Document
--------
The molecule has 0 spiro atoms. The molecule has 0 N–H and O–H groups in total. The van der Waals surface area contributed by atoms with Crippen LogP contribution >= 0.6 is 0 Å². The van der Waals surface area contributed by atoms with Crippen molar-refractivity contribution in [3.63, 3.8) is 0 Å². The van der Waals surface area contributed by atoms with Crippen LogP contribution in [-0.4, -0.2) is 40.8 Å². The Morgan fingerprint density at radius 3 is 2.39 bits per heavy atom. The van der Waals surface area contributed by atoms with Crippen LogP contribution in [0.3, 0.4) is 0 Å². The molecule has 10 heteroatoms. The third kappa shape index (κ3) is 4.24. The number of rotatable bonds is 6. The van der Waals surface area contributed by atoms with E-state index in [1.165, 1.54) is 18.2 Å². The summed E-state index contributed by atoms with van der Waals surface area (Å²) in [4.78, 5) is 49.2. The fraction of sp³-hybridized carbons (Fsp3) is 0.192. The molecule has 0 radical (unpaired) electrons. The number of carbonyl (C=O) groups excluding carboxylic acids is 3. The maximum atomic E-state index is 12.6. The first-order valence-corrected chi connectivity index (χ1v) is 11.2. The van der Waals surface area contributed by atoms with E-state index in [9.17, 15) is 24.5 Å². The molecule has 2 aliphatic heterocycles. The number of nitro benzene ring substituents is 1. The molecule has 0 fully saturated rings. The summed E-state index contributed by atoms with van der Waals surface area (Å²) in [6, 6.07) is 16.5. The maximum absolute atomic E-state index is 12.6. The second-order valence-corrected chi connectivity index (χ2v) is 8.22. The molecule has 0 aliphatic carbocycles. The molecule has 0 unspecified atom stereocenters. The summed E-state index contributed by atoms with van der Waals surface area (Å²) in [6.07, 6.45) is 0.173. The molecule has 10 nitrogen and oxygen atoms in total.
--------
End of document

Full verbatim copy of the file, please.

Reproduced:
The molecule has 0 spiro atoms. The molecule has 0 N–H and O–H groups in total. The van der Waals surface area contributed by atoms with Crippen LogP contribution >= 0.6 is 0 Å². The van der Waals surface area contributed by atoms with Crippen molar-refractivity contribution in [3.63, 3.8) is 0 Å². The van der Waals surface area contributed by atoms with Crippen LogP contribution in [-0.4, -0.2) is 40.8 Å². The Morgan fingerprint density at radius 3 is 2.39 bits per heavy atom. The van der Waals surface area contributed by atoms with Crippen LogP contribution in [0.3, 0.4) is 0 Å². The molecule has 10 heteroatoms. The third kappa shape index (κ3) is 4.24. The number of rotatable bonds is 6. The van der Waals surface area contributed by atoms with E-state index in [1.165, 1.54) is 18.2 Å². The summed E-state index contributed by atoms with van der Waals surface area (Å²) in [4.78, 5) is 49.2. The fraction of sp³-hybridized carbons (Fsp3) is 0.192. The molecule has 0 radical (unpaired) electrons. The number of carbonyl (C=O) groups excluding carboxylic acids is 3. The maximum atomic E-state index is 12.6. The first-order valence-corrected chi connectivity index (χ1v) is 11.2. The van der Waals surface area contributed by atoms with E-state index in [9.17, 15) is 24.5 Å². The molecule has 2 aliphatic heterocycles. The number of nitro benzene ring substituents is 1. The molecule has 0 fully saturated rings. The summed E-state index contributed by atoms with van der Waals surface area (Å²) in [6, 6.07) is 16.5. The maximum absolute atomic E-state index is 12.6. The second-order valence-corrected chi connectivity index (χ2v) is 8.22. The molecule has 0 aliphatic carbocycles. The molecule has 0 unspecified atom stereocenters. The summed E-state index contributed by atoms with van der Waals surface area (Å²) in [6.07, 6.45) is 0.173. The molecule has 10 nitrogen and oxygen atoms in total.